South-South cooperation— an exchange of expertise and resources between governments, organizations, and individuals in developing nations— has been gaining importance and momentum in the development arena.
Along with Triangular Cooperation, it was highlighted in the 2008 Accra Agenda for Action (AAA) on development aid effectiveness as an important means of arriving at solutions to shared development challenges.
The World Bank Institute (WBI) supports the Task Team for South-South Cooperation (TTSSC) with knowledge, advice, and financing. WBI has established a one-stop shop to help World Bank staff design, develop, and deliver learning and knowledge exchange events, strategies, and programs. We also contribute to the South-South debate through an active community of practitioners (www.southsouth.info)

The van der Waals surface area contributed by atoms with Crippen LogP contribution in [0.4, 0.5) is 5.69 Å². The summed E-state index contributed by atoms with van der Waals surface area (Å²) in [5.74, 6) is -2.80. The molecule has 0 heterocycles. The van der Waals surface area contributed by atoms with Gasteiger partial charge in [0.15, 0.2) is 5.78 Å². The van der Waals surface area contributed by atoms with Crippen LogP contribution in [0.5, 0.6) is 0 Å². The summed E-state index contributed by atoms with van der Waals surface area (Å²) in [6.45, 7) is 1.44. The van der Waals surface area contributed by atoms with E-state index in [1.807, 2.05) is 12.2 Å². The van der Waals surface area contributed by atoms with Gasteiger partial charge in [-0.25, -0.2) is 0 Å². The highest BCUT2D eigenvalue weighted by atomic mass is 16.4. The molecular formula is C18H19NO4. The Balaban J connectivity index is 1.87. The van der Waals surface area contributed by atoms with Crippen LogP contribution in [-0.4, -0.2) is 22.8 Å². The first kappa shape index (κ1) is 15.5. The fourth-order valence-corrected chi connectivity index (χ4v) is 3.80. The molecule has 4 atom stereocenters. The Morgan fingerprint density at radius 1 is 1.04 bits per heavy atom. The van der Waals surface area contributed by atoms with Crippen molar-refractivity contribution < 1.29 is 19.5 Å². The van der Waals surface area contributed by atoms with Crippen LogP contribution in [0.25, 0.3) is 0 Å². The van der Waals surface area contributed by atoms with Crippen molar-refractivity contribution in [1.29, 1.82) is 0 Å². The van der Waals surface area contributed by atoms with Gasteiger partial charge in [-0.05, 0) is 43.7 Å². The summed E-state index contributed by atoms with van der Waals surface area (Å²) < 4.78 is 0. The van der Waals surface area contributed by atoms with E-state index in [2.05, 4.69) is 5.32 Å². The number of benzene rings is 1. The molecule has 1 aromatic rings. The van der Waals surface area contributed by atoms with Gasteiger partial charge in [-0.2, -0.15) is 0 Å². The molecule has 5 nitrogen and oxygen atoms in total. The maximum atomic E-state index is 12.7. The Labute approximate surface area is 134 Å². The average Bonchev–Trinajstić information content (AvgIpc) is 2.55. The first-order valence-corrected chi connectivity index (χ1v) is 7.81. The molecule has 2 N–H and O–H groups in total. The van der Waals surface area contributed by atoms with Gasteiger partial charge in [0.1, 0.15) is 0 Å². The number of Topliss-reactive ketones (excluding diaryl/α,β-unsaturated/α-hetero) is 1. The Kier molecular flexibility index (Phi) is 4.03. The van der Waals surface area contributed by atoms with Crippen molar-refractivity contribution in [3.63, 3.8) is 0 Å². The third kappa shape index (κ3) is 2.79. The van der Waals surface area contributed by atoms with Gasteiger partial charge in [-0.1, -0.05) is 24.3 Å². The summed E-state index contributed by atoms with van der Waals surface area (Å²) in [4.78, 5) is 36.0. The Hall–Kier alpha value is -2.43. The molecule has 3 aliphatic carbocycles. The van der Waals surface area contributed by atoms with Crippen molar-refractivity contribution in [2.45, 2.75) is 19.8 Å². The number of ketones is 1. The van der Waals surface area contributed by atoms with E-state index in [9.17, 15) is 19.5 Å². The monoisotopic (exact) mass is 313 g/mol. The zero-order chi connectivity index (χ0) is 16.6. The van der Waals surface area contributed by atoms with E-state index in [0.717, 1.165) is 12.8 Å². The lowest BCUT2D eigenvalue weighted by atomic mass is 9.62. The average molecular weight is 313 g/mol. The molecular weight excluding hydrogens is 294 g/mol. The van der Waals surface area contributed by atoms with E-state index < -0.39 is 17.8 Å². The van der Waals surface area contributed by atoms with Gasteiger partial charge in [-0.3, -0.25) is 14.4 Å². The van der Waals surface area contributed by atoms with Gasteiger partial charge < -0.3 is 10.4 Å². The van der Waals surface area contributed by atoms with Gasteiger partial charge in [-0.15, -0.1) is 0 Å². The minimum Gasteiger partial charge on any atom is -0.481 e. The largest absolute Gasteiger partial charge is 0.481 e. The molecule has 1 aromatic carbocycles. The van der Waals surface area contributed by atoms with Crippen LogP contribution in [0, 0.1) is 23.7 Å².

Examples of South-South Knowledge Exchange
South South learning for practitioners: Global Dialogues on the Economic Crisis. During and after the global economic crisis, WBI organized a number of just in time global dialogues through videoconference, connecting countries from different regions that were struggling with comparable problems to discuss their policy responses and to exchange their first hand experiences.
Topics included subnational financing, subnational government programs, the macroeconomic sector, the financial sector, and the effects of the crisis on the poorest. Increasingly, developing countries help and support each other with knowledge, technical assistance, and/or investments. This has brought an important new dimension to the aid landscape, and the growth potential for this type of cooperation is enormous.